Last year August, Borussia Dortmund made the bargain signing of Jadon Sancho, arriving from Manchester City for £8 million.
The English teenage winger has since excelled in Germany and has played his team’s two opening Champions League games to date. He also received an England call-up thanks to his recent form with the German outfit.
Sancho’s statistics indicate that he is an industrious winger and replicates the work of teammate Marco Reus. Sancho has registered 7 assists in all competitions, along with completing 1.7 key passes per game. He doesn’t take on many dribbles per game, taking on 1.3 per game and only completing half of those he takes on. Showing that he fits into a more well drilled passing team.
He doesn’t take as many shots either and this reflects poorly on his attacking contributions. As Sancho notched in 12 goals in 18 games during his time with the Man City U18’s. With further growth and more game time, I’m sure that Jadon Sancho will establish himself as a world class player.
Messi made all the difference is what the narrative will be. And to be fair, that’s not far from the truth. Scoring twice and hitting the post twice, Spurs just had no answer for the mercurial Argentine.
That said, to be critical, this defeat falls squarely on the shoulders of returning skipper Hugo Lloris and his individual errors which cost Spurs the game.
For the first Barca goal, Lloris inexplicably ran out towards the ball and was left completely out of position as Philppe Countinho stroked the ball into an empty net.
And then in the 89th as Spurs were chasing an equaliser, Lloris – instead of pumping the ball downfield, elected to play from the back, Spurs lost possession and Messi was given the easiest task of sealing the victory.
Sure, Spurs fought back with goals from Harry Kane and Erik Lamela, but you never felt that Barca’s dominance was ever seriously under threat.
Spurs really suffered from the absence of key players and in central midfield Harry Winks and Victor Wanyama were just not good enough to impose themselves on Barca and the Catalan midfielders had the run of the park.
Which agains questions why Spurs did not strengthen their squad during the transfer window as the replacements for Moussa Dembele were found wanting.
Worse still for Spurs, Inter Milan won at Eindoven and now that last minute defeat at the San Siro looks particularly ominous, with Spurs now six points off the pace.
Now eliminated from the knockout yet but it will get increasingly difficult.
With 85 minutes to go, Spurs were cruising to a memorable win at the San Siro Stadium in their first game of the Champions League campaign.
Christian Eriksen had given Spurs a precious lead early in the 2nd half – deservedly, over the balance of play up to then – even if there was an element of good fortune in the finish.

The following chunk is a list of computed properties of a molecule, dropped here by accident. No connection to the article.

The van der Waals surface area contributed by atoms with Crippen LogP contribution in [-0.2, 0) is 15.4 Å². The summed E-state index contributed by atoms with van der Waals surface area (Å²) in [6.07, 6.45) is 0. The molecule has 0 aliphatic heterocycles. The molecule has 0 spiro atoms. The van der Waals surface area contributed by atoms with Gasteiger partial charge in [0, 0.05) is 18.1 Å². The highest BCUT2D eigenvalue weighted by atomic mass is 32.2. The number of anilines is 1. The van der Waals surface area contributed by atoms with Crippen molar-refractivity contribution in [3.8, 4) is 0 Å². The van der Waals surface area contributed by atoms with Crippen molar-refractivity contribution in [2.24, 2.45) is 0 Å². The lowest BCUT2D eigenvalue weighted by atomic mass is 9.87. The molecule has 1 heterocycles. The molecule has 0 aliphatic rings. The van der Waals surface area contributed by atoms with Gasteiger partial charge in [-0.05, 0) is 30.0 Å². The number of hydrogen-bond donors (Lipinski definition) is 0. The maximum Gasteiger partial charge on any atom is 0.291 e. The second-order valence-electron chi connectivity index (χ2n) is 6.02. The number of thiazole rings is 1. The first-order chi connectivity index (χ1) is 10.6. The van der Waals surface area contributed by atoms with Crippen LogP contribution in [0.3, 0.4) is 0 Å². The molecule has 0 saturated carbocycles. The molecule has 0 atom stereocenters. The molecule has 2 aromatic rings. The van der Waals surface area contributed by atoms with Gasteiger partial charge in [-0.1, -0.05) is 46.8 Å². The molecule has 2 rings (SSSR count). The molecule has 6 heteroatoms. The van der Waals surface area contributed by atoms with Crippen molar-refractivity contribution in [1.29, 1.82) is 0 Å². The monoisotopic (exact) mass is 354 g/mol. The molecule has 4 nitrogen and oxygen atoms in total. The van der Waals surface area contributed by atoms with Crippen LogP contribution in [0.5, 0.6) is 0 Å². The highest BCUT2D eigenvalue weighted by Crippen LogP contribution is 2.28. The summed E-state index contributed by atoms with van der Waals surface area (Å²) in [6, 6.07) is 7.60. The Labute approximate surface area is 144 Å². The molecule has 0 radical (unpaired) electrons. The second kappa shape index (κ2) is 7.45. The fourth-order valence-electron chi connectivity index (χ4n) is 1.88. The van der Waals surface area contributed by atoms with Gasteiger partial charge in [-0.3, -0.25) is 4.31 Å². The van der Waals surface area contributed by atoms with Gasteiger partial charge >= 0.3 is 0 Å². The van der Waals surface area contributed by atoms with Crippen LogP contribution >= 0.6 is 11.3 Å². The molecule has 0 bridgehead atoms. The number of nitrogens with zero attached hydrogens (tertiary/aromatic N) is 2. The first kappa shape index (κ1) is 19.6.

After that goal, Spurs looked likely to extend their lead and bring home the points but then disaster struck.
With Serge Aurier nowhere to be seen, left back Kwadwo Asamoah’s cross pulled back to the edge of the box where the unmarked Mauro Icardi scored with his first shot of the game. Jan Vertonghen failed to get his body in the way and the ball flew past Michel Vorm into the bottom corner.
From then on, confidence palpably drained from the Spurs players and rather inevitably, from a corner, Matias Vecino – from a free header – won the game for Inter in the 2nd minute of injury time. Again, sloppy defending at a set piece had cost Spurs dear.
Even though the media will focus on the absence of Kieron Trippier and Toby Alderweireld or the match fitness of Harry Kane – who missed a glorious chance in the 1st half – and taunt Spurs for “snatching defeat from the jaws of victory” and all that nonsense, there were positives.
Despite a poor tentative first half, Spurs dominated for long periods of the second half and certainly looked good for the three points. In fact, it looked odds on that despite playing badly, Spurs were going to win and to win ugly. However, once again, they paid the price for two glaring weaknesses.
One, the lack of a clinical finish to the chances they created and two, an awful inability to defend set pieces.
Now, I do not believe that the omissions were crucial, Trippier or Alderweireld would not have done any better than Aurier or Sanchez but there are certainly question marks over the usually dependable Vertonghen who has not been able to recapture the form that made him the player of last season.
Overall, Spurs were better than Inter but lost the match due to defensive lapses and a failure to manage the match when time was running out for Inter.
After winning the first three games of the season, Spurs have gone on to lose the last three. One imagines the pressure on Mauricio Pochettino would be immense at the moment but he did predict that this would be his toughest season and I believe that he will fix the weaknesses highlighted above sooner than later.
Is this the best time for Spurs to begin its Champions League campaign? Or the worst?
After two straight Premier League defeats, Spurs take on recovering Italian giants Inter Milan at the famous San Siro stadium knowing that another defeat will signal a mini-crisis of sorts.
Inter themselves are not in the best of form – winning only one of their opening 4 games – and so this is definitely a match neither side would want to lose.
Manager Mauricio Pochettino has already made a decision to rest Kieron Trippier and Toby Alderweireld for this tie, and with Hugo Lloris, Dele Alli and Moussa Sissoko all injured, the lineup might look like this.
Spurs have been drawn in Group B along with well-known European clubs like Barcelona (Spain), PSV Eindoven (Netherlands) and Inter Milan (Italy). Certainly, a challenging prospect for Pochettino and the team but definitely memorable ties are on the way.